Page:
- The UN Secretary-General has backed a proposal for an international AI watchdog similar to the International Atomic Energy Agency to regulate the use of AI and ensure its safety and responsible use.
- The proposed watchdog would place restrictions on deployment, vet compliance with safety standards, and track usage of computing power.
- There is an urgent need for regulation of AI as it poses significant risks, and the creation of an international AI watchdog body could be an important step in addressing these risks through effective regulation and oversight.
In a significant development, the United Nations (UN) Chief has extended his support to Sam Altman’s proposal of creating a global AI watchdog modeled after the International Atomic Energy Agency (IAEA). The watchdog will oversee the development and deployment of artificial intelligence across the world. The move comes amid concerns about the ethical use of AI and the growing influence of large tech companies.
Sam Altman, the CEO of OpenAI, proposed the idea of creating a regulatory body for AI in a blog post last month. Altman argued that AI is rapidly advancing and has the potential to transform economies, societies, and our daily lives. However, without proper regulation, it could also pose significant risks, including job losses, privacy violations, and even threats to global security.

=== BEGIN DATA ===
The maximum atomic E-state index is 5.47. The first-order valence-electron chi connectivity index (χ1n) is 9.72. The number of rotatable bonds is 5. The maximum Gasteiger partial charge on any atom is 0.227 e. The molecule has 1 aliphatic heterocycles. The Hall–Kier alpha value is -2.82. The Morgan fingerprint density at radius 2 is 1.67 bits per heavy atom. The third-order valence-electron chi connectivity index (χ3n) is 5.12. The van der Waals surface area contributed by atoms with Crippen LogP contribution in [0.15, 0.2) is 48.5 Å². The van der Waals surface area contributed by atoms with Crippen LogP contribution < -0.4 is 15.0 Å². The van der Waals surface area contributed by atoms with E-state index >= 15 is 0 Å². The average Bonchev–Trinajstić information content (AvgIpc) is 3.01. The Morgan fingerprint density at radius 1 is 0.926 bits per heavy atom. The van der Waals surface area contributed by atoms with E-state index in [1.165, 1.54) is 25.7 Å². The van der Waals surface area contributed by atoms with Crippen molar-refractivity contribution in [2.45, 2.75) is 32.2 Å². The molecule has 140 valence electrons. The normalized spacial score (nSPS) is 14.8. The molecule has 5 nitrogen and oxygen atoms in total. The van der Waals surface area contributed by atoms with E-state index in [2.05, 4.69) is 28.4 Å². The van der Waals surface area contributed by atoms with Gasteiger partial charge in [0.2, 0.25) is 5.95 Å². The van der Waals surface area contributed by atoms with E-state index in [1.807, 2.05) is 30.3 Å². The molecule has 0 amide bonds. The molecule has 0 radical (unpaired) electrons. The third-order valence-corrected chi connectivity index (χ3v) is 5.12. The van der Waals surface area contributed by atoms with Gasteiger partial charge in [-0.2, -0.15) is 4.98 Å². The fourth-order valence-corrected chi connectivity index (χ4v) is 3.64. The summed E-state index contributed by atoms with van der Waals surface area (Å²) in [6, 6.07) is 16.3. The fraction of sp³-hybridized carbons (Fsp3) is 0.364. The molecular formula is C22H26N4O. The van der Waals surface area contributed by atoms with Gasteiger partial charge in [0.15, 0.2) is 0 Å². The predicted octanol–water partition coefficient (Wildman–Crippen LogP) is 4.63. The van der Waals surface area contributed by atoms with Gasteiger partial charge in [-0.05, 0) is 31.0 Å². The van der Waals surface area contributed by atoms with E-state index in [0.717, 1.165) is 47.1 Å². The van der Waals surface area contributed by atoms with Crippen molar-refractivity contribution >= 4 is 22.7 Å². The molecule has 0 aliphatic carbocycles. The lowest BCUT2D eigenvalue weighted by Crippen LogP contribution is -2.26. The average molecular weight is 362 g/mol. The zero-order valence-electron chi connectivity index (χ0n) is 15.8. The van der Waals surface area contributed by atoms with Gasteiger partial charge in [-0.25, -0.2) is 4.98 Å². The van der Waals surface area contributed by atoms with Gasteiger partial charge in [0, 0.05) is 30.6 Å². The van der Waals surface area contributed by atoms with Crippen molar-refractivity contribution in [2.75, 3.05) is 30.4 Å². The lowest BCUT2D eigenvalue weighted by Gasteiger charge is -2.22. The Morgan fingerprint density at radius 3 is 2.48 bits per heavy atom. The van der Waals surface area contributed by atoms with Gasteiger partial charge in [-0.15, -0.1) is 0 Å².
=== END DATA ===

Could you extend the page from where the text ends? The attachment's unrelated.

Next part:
Altman’s proposal calls for the creation of a global AI watchdog modeled on the IAEA, which oversees nuclear energy and weapons worldwide. The proposed AI watchdog would monitor the development of AI technology and ensure that it is used ethically and does not violate human rights. It would also investigate concerns about AI’s impact on social inequality, global security, and privacy.
The UN Chief, António Guterres, expressed his support for Altman’s proposal during a speech at the AI for Good Global Summit in Geneva. He acknowledged that AI has the potential to accelerate progress towards the UN’s Sustainable Development Goals, but that it also poses significant challenges, particularly for developing countries.
Guterres suggested that the UN could play a key role in coordinating global efforts to regulate AI and called for an international dialogue on the issue. He also emphasized the need for a multi-stakeholder approach that includes governments, civil society, the private sector, and international organizations.
The support from the UN Chief is a significant boost for Altman’s proposal and could help pave the way for the creation of a global AI watchdog. However, there are still significant challenges to overcome, including questions about the authority and funding of such an organization.
Nonetheless, the proposal is likely to generate further discussions and international support for the regulation of AI. As AI continues to advance and become more embedded in our daily lives, it is critical that we ensure that its development and use are aligned with our values and goals for a better world.